Friday, December 18, 2009

The Best Festival Films of 2009

New Yorkers are fortunate to have so many festivals offering the chance to see many distinctive films from around the world. When fate smiles, the right people attend the right screenings and eventually offer a select handful of festival films legitimate theatrical distribution. The following list is the top ten films that played New York Film Festivals, but have yet to be distributed conventionally, in alpha order.

Equal parts speculative fiction and magical realism, Kanji Nakajima’s The Clone Returns Home was easily the finest genre film to play any New York Festival. Screened by the Imagine Science Film Festival, was a surprisingly metaphysical selection for the fest, but a challenging and deeply moving film.

Happily Conor McPherson’s The Eclipse has a shock at making next year’s list of top ten theatrical releases, having been picked up by Magnolia after its successful Tribeca screenings. While it delivers some truly eerie chills befitting an Irish ghost story, it is really a moving meditation on how closely grief and love can intertwine and reinforce each other, featuring a tour de force performance from Ciarán Hinds.

If I fell I love with anyone at a festival screening this year, it was Zhou Xun as cab driver Li-Mi in Cao Baoping’s awkwardly titled Equation of Love and Death, which screened during the New York Asian Film Festival. Though the beautiful actress was glammed down for the hardboiled but vulnerable character, her uncannily expressive eyes owned the film.

Russian cinema still seems to be coming to terms with the Stalinist era, producing some surprisingly honest films, including Rustem Abdrashev’s The Gift to Stalin, which screened during both the New York Jewish Film Festival and Russian Film Week this year. Gift is an unabashedly sentimental story of sacrifice and thanksgiving that honestly earns its emotional pay-off. Also to its credit, the film does not whitewash the realities of life under Stalinism, particularly regarding ethnic minorities banished to the Eurasian republics.

One should not lightly compare directorial debut features to John Cassavetes’s ground-breaking independent films, but Damien Chazelle’s Guy and Madeline on a Park Bench truly has a similarly uncomfortably intimate style and gritty black & white look, accompanied by a cool jazz soundtrack featuring co-stars Jason Palmer and Andre Hayward. Its swinging music helps relieve the tension of its closely observed drama, preserving a sense of life’s freshness that really distinguished Bench from the indie pack at Tribeca.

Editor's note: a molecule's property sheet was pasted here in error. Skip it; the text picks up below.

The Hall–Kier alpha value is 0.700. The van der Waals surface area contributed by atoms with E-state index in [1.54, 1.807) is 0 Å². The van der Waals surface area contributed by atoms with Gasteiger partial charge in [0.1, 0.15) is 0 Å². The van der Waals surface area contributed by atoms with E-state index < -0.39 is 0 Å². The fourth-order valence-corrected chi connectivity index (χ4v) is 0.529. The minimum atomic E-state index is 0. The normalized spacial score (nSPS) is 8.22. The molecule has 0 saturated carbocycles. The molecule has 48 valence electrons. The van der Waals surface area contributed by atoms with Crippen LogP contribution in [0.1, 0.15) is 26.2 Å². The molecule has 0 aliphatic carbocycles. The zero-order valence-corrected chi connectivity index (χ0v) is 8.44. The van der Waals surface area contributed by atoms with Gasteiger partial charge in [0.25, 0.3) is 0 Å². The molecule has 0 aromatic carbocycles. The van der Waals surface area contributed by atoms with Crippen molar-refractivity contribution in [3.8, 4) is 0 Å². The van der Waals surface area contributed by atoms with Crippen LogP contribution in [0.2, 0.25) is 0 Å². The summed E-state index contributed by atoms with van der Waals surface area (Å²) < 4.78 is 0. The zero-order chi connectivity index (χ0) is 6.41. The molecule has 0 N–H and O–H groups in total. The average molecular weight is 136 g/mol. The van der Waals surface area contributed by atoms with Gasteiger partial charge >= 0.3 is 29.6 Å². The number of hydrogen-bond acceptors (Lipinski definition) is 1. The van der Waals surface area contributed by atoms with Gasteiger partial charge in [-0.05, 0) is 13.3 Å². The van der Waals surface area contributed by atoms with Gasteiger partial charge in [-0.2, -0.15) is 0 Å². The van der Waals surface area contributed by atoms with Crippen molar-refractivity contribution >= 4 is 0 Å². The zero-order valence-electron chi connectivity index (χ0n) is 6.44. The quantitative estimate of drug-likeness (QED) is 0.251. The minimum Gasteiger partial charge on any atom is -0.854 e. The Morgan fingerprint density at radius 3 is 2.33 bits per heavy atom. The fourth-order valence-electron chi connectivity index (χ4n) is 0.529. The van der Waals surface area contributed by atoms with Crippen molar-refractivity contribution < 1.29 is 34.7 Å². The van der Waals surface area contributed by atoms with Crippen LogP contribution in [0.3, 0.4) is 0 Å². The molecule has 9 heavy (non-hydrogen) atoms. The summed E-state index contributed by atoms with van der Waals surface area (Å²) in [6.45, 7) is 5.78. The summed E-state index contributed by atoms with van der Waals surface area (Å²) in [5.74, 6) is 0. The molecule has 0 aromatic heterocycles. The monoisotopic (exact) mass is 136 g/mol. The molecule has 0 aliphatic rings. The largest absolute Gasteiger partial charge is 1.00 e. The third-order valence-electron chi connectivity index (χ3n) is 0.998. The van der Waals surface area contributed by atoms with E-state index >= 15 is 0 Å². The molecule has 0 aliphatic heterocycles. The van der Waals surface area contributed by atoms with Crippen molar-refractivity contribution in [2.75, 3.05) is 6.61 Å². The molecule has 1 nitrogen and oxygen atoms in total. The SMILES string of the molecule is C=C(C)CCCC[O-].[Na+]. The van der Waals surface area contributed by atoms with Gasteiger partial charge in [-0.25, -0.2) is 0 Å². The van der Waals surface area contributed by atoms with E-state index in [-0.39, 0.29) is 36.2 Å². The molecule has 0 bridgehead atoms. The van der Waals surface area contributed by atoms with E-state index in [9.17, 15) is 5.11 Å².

Seen during New York DocuWeeks, N.C. Heiken’s extraordinary documentary Kimjongilia recorded harrowing first-person accounts of North Korea’s nightmarish concentration camps, acting as a needed corrective to western naivety regarding the rogue regime. It is also presented in a remarkably classy package, with classical music and vignettes of interpretive dance enhancing the emotional impact of the survivors’ testimony.

Gao Qunshu’s unconventional police procedural Old Fish, another selection of the NYAFF, hardly idealized the Harbin police department, showing all the inglorious corruption and bureaucracy. De-emphasizing the traditional elements of the crime thriller, its drama and tension derive entirely from character, particularly its laconic veteran protagonist, memorably played by Ma Guowei, himself a former police officer.

What started as a reasonably interesting survey of Tibetan song became a riveting examination of the occupied nation when exiled Tibetan director Ngawang Choephel was imprisoned while filming Tibet in Song, a selection of the 2009 Asian American International Film Festival. Though it all too obviously illustrates the unpredictable nature of nonfiction filmmaking, Ngawang clearly illustrates the Communist government’s chillingly Orwellian campaign to obliterate one of the world’s oldest cultures.

Seven Minutes in Heaven, Omri Givon’s powerful drama of the aftermath of a Palestinian terrorist atttack starts as a survivor’s search for cathartic closure but delivers audiences a metaphysical curve ball in its third act. Challenging but deeply affecting, Heaven was Tribeca selection that made a return appearance at the 2009 Israel Film Festival.

Stalin’s demise in 1953 should have been reason enough for celebration, but it leads to further suffering at the hands of the Soviets in Horaţiu Mălăele’s Silent Wedding, which premiered at the 2009 Romanian Film Festival. Deftly juggling flashbacks, magical realism, political allegory, low comedy and high tragedy, Wedding hits a lot of notes without ever causing a whiplash effect.

There were many films on the New York festival circuit this year. It would be nice to see many of them proceed to an extended theatrical life, particularly the ten films listed above.